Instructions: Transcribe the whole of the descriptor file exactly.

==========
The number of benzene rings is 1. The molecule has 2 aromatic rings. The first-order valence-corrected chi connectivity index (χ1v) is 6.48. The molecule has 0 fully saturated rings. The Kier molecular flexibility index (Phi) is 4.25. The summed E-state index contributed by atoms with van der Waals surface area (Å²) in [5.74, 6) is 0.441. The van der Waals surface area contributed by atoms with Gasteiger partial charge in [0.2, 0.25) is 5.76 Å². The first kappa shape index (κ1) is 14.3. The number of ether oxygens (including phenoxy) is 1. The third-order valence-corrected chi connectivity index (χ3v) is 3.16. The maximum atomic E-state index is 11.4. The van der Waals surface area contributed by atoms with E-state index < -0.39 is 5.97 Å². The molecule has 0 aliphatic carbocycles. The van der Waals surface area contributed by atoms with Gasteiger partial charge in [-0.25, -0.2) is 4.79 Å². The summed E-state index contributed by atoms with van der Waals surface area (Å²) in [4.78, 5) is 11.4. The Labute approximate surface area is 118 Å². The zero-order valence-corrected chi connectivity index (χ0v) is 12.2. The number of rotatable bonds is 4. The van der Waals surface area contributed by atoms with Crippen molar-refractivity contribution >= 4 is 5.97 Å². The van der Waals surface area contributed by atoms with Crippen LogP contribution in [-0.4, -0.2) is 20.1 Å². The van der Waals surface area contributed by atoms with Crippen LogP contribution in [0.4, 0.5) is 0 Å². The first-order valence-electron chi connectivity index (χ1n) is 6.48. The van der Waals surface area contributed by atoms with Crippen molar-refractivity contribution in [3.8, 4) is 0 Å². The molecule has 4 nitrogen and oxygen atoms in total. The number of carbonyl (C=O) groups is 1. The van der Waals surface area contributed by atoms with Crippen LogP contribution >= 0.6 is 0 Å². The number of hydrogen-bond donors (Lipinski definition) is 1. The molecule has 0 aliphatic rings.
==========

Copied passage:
The number of benzene rings is 1. The molecule has 2 aromatic rings. The first-order valence-corrected chi connectivity index (χ1v) is 6.48. The molecule has 0 fully saturated rings. The Kier molecular flexibility index (Phi) is 4.25. The summed E-state index contributed by atoms with van der Waals surface area (Å²) in [5.74, 6) is 0.441. The van der Waals surface area contributed by atoms with Gasteiger partial charge in [0.2, 0.25) is 5.76 Å². The first kappa shape index (κ1) is 14.3. The number of ether oxygens (including phenoxy) is 1. The third-order valence-corrected chi connectivity index (χ3v) is 3.16. The maximum atomic E-state index is 11.4. The van der Waals surface area contributed by atoms with E-state index < -0.39 is 5.97 Å². The molecule has 0 aliphatic carbocycles. The van der Waals surface area contributed by atoms with Gasteiger partial charge in [-0.25, -0.2) is 4.79 Å². The summed E-state index contributed by atoms with van der Waals surface area (Å²) in [4.78, 5) is 11.4. The Labute approximate surface area is 118 Å². The zero-order valence-corrected chi connectivity index (χ0v) is 12.2. The number of rotatable bonds is 4. The van der Waals surface area contributed by atoms with Crippen molar-refractivity contribution >= 4 is 5.97 Å². The van der Waals surface area contributed by atoms with Crippen LogP contribution in [-0.4, -0.2) is 20.1 Å². The van der Waals surface area contributed by atoms with Crippen LogP contribution in [0.4, 0.5) is 0 Å². The first-order valence-electron chi connectivity index (χ1n) is 6.48. The van der Waals surface area contributed by atoms with Crippen molar-refractivity contribution in [3.8, 4) is 0 Å². The molecule has 4 nitrogen and oxygen atoms in total. The number of carbonyl (C=O) groups is 1. The van der Waals surface area contributed by atoms with Crippen LogP contribution >= 0.6 is 0 Å². The number of hydrogen-bond donors (Lipinski definition) is 1. The molecule has 0 aliphatic rings.